I’m writing this on June 8, 2014, the day before E3 kicks off. By the time you’re reading this, all the drama has been dissected many times over. The booths have been packed up, winners and losers have been declared, and many a snarky GIF has been made. I’m nowhere near the whirling vortex of pounding music and perspiring participants that is the LA Convention center, but I will be watching. View this as a retroactive explanation or perhaps even as an apology. E3 is obnoxious, but I still go out of my way to watch it.
There will be some kind of cringe-worthy incident in which a company uses sexist and/or culturally-insensitive material to promote their game. Maybe it will be an on-stage rape joke like last year’s Killer Instinct demo or maybe there will be scantily clad models with MSRPs painted on their bodies as there were for the N Gage’s 2003 reveal. Rest assured there will be something that perpetuates the notion that the games industry is stuck in a perpetual adolescence during the one time of year when the industry gets the most widespread publicity.
There will be huge multinational corporations taking public jabs at each other and trying to curry favor with consumers. This aspect is actually a guilty pleasure for me, as I enjoy seeing some of capitalism’s feisty side, and I can pretend for a moment that my tiny buying decisions are having an impact on the decision making process within these companies. Since the beginning, E3 has been the place for big gambles. In 1995, Sega surprise US consumers with the announcement of the launch of the Saturn at E3. Sony took to the podium, announced that the new PlayStation would undercut Sega’s price by $100 and walked away. Almost 20 years later, they’d do basically the same thing with the PlayStation 4 and it was just as entertaining.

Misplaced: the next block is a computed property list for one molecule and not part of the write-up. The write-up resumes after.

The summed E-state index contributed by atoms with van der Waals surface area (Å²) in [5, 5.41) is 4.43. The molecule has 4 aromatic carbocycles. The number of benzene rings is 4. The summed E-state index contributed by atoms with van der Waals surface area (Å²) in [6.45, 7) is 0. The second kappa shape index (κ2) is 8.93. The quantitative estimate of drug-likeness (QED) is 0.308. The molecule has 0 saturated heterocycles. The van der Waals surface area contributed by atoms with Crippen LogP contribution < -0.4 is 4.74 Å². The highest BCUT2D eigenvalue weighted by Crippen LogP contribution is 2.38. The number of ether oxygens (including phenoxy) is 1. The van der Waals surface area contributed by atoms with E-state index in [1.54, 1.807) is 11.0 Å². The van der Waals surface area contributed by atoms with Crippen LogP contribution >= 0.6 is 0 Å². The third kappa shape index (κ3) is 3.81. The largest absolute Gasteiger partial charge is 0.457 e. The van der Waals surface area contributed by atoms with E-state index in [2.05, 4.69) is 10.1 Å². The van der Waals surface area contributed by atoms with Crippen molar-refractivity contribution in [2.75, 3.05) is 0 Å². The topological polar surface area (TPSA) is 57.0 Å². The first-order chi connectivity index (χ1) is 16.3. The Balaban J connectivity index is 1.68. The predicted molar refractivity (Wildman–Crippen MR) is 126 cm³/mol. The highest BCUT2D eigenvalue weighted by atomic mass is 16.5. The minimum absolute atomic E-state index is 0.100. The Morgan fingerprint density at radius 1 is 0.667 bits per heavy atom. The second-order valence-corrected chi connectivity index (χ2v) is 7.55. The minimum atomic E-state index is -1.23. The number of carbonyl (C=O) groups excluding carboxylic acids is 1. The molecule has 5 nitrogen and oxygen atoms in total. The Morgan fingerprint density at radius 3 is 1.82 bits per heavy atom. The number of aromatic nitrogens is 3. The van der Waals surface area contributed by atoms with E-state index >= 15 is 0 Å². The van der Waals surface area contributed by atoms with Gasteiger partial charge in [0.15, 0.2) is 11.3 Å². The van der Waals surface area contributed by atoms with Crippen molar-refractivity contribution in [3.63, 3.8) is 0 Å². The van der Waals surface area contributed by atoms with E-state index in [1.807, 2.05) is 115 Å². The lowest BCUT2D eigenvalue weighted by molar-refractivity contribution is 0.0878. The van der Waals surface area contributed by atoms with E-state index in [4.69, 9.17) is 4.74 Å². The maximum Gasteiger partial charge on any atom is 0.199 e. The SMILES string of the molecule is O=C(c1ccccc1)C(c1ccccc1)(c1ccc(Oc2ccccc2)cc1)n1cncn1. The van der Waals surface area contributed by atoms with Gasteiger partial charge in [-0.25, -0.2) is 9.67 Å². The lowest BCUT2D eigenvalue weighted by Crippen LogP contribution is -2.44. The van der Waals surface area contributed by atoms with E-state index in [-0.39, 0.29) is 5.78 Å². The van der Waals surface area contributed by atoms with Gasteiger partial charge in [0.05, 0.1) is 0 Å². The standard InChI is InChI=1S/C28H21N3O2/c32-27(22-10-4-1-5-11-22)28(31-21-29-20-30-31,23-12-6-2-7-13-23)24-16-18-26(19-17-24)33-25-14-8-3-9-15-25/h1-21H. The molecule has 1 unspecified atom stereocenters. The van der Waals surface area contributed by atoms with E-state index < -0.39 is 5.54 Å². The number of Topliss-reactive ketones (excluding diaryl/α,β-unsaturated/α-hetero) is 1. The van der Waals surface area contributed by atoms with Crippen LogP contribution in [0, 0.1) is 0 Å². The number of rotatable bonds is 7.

Think too long about it and these tiffs, as well as the massive parties and demo booths that support them, are increasingly questionable events. In an era when demos are streamed directly to YouTube and where Kickstarter regularly funds multimillion dollar projects, the show becomes little more than a display of conspicuous consumption. I’m sure someone somewhere has a spreadsheet that shows that it’s still worth it to spend money on a stadium-size TV and a life-size statue of Master Chief, but I have to believe that margin is getting thinner. How many independent game companies could make an entire game with the funds used to set up one booth? Probably a depressingly high amount.
Despite all this, I still can’t help but look forward to the bloated spectacle. The showiness makes for truly surprising reveals. If we’re lucky, there will be something that approaches the sensation of the Metal Gear Solid 2 trailer:
There’s something so refreshingly earnest about all the dorks’ reactions, probably because I can see images of my own dorky self in them:
On a less fanboyish note, E3 is increasingly a crossroads for the huge, traditional publishers and independent developers. Thanks to social media, every company (big or small) is becoming more personality driven, which leads to more “off-message” (and therefore more interesting) conversations about the medium. One of my favorite interviews of the past few years was the after-hours Giant Bombcast in which Jonathan Blow and the folks representing Xbox Live had a real conversation about Blow’s criticisms of the platform certification process. It’s getting to the point where press releases and scripted presentations aren’t the only sources of industry information, and the event is more interesting because of it.
Finally, the fact that my one and only trip to E3 was a good one probably does a lot to balance out my exasperation with the show’s seedier aspects. I attended E3 2012 without any particular mandate: just try to find interesting stuff, write it up, and do the kinds of podcasts I love doing. It was a college-like road trip for Jorge and me right down to the terrible fast-food and dingy motel. It was an opportunity to happen upon friends we rarely get to see and share with them the feeling of excited exhaustion that the show fosters. Even if things were terrible or annoying, we had the chance to commiserate.
Despite all of E3’s problems, the promise of an unexpected surprise and the smattering of fond memories are enough to rope me back in every year. I always end the experience a little grossed out, but I can’t hep but look forward to the next year.
// Moving Pixels
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